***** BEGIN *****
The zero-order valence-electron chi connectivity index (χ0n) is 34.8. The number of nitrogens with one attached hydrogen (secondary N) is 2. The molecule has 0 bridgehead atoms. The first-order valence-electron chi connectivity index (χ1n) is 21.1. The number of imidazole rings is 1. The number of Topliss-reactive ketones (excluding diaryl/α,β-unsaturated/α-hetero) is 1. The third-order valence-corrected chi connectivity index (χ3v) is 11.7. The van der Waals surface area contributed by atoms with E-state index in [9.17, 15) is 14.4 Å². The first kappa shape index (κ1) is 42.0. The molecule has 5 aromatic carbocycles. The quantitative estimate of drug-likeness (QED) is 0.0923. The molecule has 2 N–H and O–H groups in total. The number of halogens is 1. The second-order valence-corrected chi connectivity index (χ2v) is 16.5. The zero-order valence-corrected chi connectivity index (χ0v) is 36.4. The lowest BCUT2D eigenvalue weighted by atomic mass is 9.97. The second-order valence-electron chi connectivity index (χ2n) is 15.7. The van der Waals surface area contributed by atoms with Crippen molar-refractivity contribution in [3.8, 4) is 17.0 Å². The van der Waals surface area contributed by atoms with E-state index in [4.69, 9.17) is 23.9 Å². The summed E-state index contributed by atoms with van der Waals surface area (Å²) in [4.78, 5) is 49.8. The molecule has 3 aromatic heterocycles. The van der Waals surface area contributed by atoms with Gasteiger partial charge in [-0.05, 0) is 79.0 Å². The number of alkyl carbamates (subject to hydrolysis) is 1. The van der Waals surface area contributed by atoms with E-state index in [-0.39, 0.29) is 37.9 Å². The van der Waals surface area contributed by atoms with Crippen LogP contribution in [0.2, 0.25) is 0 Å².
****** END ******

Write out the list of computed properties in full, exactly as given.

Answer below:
The zero-order valence-electron chi connectivity index (χ0n) is 34.8. The number of nitrogens with one attached hydrogen (secondary N) is 2. The molecule has 0 bridgehead atoms. The first-order valence-electron chi connectivity index (χ1n) is 21.1. The number of imidazole rings is 1. The number of Topliss-reactive ketones (excluding diaryl/α,β-unsaturated/α-hetero) is 1. The third-order valence-corrected chi connectivity index (χ3v) is 11.7. The van der Waals surface area contributed by atoms with E-state index in [9.17, 15) is 14.4 Å². The first kappa shape index (κ1) is 42.0. The molecule has 5 aromatic carbocycles. The quantitative estimate of drug-likeness (QED) is 0.0923. The molecule has 2 N–H and O–H groups in total. The number of halogens is 1. The second-order valence-corrected chi connectivity index (χ2v) is 16.5. The zero-order valence-corrected chi connectivity index (χ0v) is 36.4. The lowest BCUT2D eigenvalue weighted by atomic mass is 9.97. The second-order valence-electron chi connectivity index (χ2n) is 15.7. The van der Waals surface area contributed by atoms with Crippen molar-refractivity contribution in [3.8, 4) is 17.0 Å². The van der Waals surface area contributed by atoms with E-state index in [4.69, 9.17) is 23.9 Å². The summed E-state index contributed by atoms with van der Waals surface area (Å²) in [4.78, 5) is 49.8. The molecule has 3 aromatic heterocycles. The van der Waals surface area contributed by atoms with Gasteiger partial charge in [-0.05, 0) is 79.0 Å². The number of alkyl carbamates (subject to hydrolysis) is 1. The van der Waals surface area contributed by atoms with E-state index in [-0.39, 0.29) is 37.9 Å². The van der Waals surface area contributed by atoms with Crippen LogP contribution in [0.2, 0.25) is 0 Å².